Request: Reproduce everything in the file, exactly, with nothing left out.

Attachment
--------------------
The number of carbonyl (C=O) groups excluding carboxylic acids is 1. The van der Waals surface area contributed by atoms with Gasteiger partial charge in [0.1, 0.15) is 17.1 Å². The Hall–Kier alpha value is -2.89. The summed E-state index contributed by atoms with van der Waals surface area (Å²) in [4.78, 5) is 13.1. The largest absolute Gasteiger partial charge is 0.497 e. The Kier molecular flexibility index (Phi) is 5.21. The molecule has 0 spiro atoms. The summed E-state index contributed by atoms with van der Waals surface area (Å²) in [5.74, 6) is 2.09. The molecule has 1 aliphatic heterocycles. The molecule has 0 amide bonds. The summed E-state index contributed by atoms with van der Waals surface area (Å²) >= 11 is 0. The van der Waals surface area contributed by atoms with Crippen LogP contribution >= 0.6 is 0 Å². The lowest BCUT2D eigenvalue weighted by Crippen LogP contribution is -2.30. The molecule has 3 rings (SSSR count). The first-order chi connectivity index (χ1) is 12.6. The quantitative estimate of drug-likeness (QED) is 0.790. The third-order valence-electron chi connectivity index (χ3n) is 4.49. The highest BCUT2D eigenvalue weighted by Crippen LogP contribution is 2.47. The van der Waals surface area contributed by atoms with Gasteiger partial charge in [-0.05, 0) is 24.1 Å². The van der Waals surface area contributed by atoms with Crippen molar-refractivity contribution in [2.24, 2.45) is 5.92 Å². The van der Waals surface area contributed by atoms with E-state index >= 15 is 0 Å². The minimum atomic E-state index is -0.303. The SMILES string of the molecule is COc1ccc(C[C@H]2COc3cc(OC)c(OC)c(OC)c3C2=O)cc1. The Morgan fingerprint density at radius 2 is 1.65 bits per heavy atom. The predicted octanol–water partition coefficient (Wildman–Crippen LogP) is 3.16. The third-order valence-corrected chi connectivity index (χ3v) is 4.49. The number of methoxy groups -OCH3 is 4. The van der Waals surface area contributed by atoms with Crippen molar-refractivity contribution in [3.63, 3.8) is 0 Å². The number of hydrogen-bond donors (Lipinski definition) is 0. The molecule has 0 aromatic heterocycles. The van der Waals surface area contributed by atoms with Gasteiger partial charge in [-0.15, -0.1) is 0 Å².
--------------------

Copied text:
The number of carbonyl (C=O) groups excluding carboxylic acids is 1. The van der Waals surface area contributed by atoms with Gasteiger partial charge in [0.1, 0.15) is 17.1 Å². The Hall–Kier alpha value is -2.89. The summed E-state index contributed by atoms with van der Waals surface area (Å²) in [4.78, 5) is 13.1. The largest absolute Gasteiger partial charge is 0.497 e. The Kier molecular flexibility index (Phi) is 5.21. The molecule has 0 spiro atoms. The summed E-state index contributed by atoms with van der Waals surface area (Å²) in [5.74, 6) is 2.09. The molecule has 1 aliphatic heterocycles. The molecule has 0 amide bonds. The summed E-state index contributed by atoms with van der Waals surface area (Å²) >= 11 is 0. The van der Waals surface area contributed by atoms with Crippen LogP contribution >= 0.6 is 0 Å². The lowest BCUT2D eigenvalue weighted by Crippen LogP contribution is -2.30. The molecule has 3 rings (SSSR count). The first-order chi connectivity index (χ1) is 12.6. The quantitative estimate of drug-likeness (QED) is 0.790. The third-order valence-electron chi connectivity index (χ3n) is 4.49. The highest BCUT2D eigenvalue weighted by Crippen LogP contribution is 2.47. The van der Waals surface area contributed by atoms with Gasteiger partial charge in [-0.05, 0) is 24.1 Å². The van der Waals surface area contributed by atoms with Crippen molar-refractivity contribution in [2.24, 2.45) is 5.92 Å². The van der Waals surface area contributed by atoms with E-state index >= 15 is 0 Å². The minimum atomic E-state index is -0.303. The SMILES string of the molecule is COc1ccc(C[C@H]2COc3cc(OC)c(OC)c(OC)c3C2=O)cc1. The Morgan fingerprint density at radius 2 is 1.65 bits per heavy atom. The predicted octanol–water partition coefficient (Wildman–Crippen LogP) is 3.16. The third-order valence-corrected chi connectivity index (χ3v) is 4.49. The number of methoxy groups -OCH3 is 4. The van der Waals surface area contributed by atoms with Crippen molar-refractivity contribution in [3.63, 3.8) is 0 Å². The number of hydrogen-bond donors (Lipinski definition) is 0. The molecule has 0 aromatic heterocycles. The van der Waals surface area contributed by atoms with Gasteiger partial charge in [-0.15, -0.1) is 0 Å².